The USPTO records show that an application for the trademark CHERRY SEINFELD (Serial No. 78163627 for “fruit smoothies and vegetable juices”) was rejected because of possible confusion and presumed association with JERRY SEINFELD. The USPTO rejection states that, “Jerry Seinfeld is so famous that a connection with the goods will be presumed. In this case, the name Jerry Seinfeld points uniquely and unmistakably to Jerry Seinfeld’ s personality.

(I’ve never heard of anyone checking the USPTO records for trademark availability before naming a child… although if you have a hunch that your offspring is going to hit it big and be a superstar… it might be worth a quick search at www.uspto.gov. I’m kidding… although it couldn’t hurt).

See also, Jerry Seinfeld’s USPTO trademarks Registration Numbers: 3526927, 3526926, 2524199, www.uspto.gov; @iplegalfreebies and www.kasterlegal.com.

BY: Vanessa Kaster, Esq., LL.M.

vk@kasterlegal.com

 

 

Looking back at the top posts on IP Legal Freebies Reply

As we kick off a new year, let’s take a look at the top posts on IP LEGAL FREEBIES:

  1. Copyright Law: Using quotes from someone else in your book, blog or website Using Dr. Martin Luther King Junior’s famous ‘I Have a Dream’ speech as an example of a copyrighted work filled with famous quotes… we take a look at the fair use doctrine and how evaluations are made regarding use of copyrighted content.
  2. Music Royalties will start being paid for plays on YouTubeIn 2012 YouTube started paying royalties for plays on their website.
  3. How to write a © copyright notice and why to use itWriting a copyright notice on your original work is free and easy to do. (if you aren’t already in the habit of doing this, make it a new years resolution!)
  4. Copyright Law: Using quotes from someone else in your book, blog or website (part two)Remember that the HEART of a work is heavily protected by copyright law.
  5. Copyright is valuable – ‘The Birthday Song’ earns $2 Million a year in royaltiesWe all know it… it’s only eight measures long, spans an octave and was written for children …but it’s a big money maker.
  6. Understand How You’re Getting Paid – ROYALTIES on GROSS vs NET REVENUE and an ADVANCESeeing these words in a contract or agreement will impact payment… become familiar with the meaning of these terms.
  7. ‘NAME Brand’ – Using your name as a brand and trademarkPaul Revere may have been the first American entrepreneur to use his name to brand his products. Are you considering it too?

Happy New Year! Thank you for reading. Wishing you all the best with your creative and entrepreneurial endeavors.

For the latest post see: https://iplegalfreebies.wordpress.com and www.kasterlegal.com; @iplegalfreebies and www.kasterlegal.com.

BY: Vanessa Kaster, Esq., LL.M.

vk@kasterlegal.com

 

‘GI BILL’ trademarked to shield veterans from fraud Reply

This fall the Department of Veteran Affairs trademarked the term ‘GI BILL’ to gain control over how the term is used by universities to solicit and recruit veterans. Evidently, an investigation by the Senate and Government Accountability Office found that some for-profit colleges and universities have been using the term GI BILL to recruit veterans without full disclosure of costs, loans and dropout rates.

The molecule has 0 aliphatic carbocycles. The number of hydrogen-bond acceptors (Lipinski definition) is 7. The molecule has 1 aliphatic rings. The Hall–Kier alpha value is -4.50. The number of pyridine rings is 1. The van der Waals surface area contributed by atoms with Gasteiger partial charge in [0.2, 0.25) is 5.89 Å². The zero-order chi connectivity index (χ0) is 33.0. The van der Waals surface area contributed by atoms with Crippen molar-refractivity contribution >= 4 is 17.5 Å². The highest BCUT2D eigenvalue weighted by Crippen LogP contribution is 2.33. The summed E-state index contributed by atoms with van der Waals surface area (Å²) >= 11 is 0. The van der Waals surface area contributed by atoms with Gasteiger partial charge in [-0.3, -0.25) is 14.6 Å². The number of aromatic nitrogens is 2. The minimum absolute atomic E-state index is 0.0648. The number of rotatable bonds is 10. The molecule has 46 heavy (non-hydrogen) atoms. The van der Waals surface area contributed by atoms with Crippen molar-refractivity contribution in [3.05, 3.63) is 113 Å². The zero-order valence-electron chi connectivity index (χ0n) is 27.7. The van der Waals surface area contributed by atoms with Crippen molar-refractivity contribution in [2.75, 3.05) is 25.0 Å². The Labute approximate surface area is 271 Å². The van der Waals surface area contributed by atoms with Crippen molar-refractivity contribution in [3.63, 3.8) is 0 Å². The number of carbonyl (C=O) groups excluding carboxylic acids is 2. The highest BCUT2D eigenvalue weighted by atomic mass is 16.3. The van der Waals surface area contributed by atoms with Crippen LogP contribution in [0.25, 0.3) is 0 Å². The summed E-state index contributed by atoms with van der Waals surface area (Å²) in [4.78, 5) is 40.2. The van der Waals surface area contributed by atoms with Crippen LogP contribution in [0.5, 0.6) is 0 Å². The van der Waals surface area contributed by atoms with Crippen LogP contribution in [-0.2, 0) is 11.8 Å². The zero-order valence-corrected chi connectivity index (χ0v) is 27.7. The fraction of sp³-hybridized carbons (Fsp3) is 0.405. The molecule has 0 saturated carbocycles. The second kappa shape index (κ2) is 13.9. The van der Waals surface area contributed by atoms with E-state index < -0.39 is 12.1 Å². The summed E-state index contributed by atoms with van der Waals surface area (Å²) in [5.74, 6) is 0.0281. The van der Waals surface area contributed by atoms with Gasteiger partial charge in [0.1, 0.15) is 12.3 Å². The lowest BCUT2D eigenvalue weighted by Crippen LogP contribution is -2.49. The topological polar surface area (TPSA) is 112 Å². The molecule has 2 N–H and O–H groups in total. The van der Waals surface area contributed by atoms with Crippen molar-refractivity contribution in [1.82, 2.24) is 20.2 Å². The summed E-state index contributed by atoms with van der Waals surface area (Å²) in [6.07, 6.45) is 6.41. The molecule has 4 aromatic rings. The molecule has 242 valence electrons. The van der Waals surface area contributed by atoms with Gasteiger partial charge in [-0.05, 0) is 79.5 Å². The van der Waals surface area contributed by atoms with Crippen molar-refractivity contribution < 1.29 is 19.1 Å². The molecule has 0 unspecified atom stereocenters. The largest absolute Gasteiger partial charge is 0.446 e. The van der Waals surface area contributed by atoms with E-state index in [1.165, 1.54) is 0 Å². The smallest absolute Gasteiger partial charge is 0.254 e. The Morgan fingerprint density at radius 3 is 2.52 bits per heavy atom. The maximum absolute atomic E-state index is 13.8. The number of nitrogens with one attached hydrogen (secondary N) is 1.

ImageAgentProxyBy registering the trademark GI BILL (USPTO Reg No. 4225784), the Department of Veteran Affairs will be the owner of the trademark and gain exclusive control over how the trademark is used which means they should have the power to prevent deceptive and fraudulent uses of the term. The Department of Veteran Affairs plans to issue terms of use for the ‘GI BILL’ trademark within the next few months and has already obtained rights to the GIBILL.com domain.

By registering the GI BILL trademark, the Department of Veteran Affairs will continue to support Servicemembers, Veterans and their families in their educational pursuits and is taking proactive steps to stop fraudulent and deceptive uses of the term.

For more information: http://www.va.gov/opa/pressrel/pressrelease.cfm?id=2408, www.uspto.gov and www.kasterlegal.com

BY: Vanessa Kaster, Esq., LL.M.

vk@kasterlegal.com

Turkey trademarks – don’t run a-fowl of descriptiveness Reply

We all know and love many popular TURKEY trademarks… like WILD TURKEY and TURKEY HILL… and notice that these TURKEY marks are used on products that have nothing to do with turkeys. For example:

  • WILD TURKEY is trademarked for whiskey, distilled spirits, and liqueur
  • TURKEY HILL is trademarked for ice cream cones and other frozen confections

By comparison, popular trademarks that are used to sell turkeys don’t use the word ‘turkey’ in their mark. For example: BUTTERBALL, HONEYSUCKLE WHITE… and my personal favorite CAJUN GROCER (that sells delicious turducken – http://www.cajungrocer.com).

THE SECRET? Words that describe the goods and services that they sell are descriptive and are weak trademarks. In fact, it can be difficult and sometimes impossible to register a descriptive mark with the USPTO for trademark protection. (There is a sliding scale for measuring descriptiveness. Some terms are more descriptive than others. This example of trademarking the word TURKEY (as a brand for turkey products) is a highly descriptive use of the word that overlaps with it’s dictionary definition). The reason behind blocking trademark registration for descriptive terms is logical. Since trademark registration grants exclusive use to the owner… and dictionary words are free for us all to use…. USPTO trademarks are not registered for descriptive terms because this would block words from being used in commerce (by competitors) to describe common goods and services.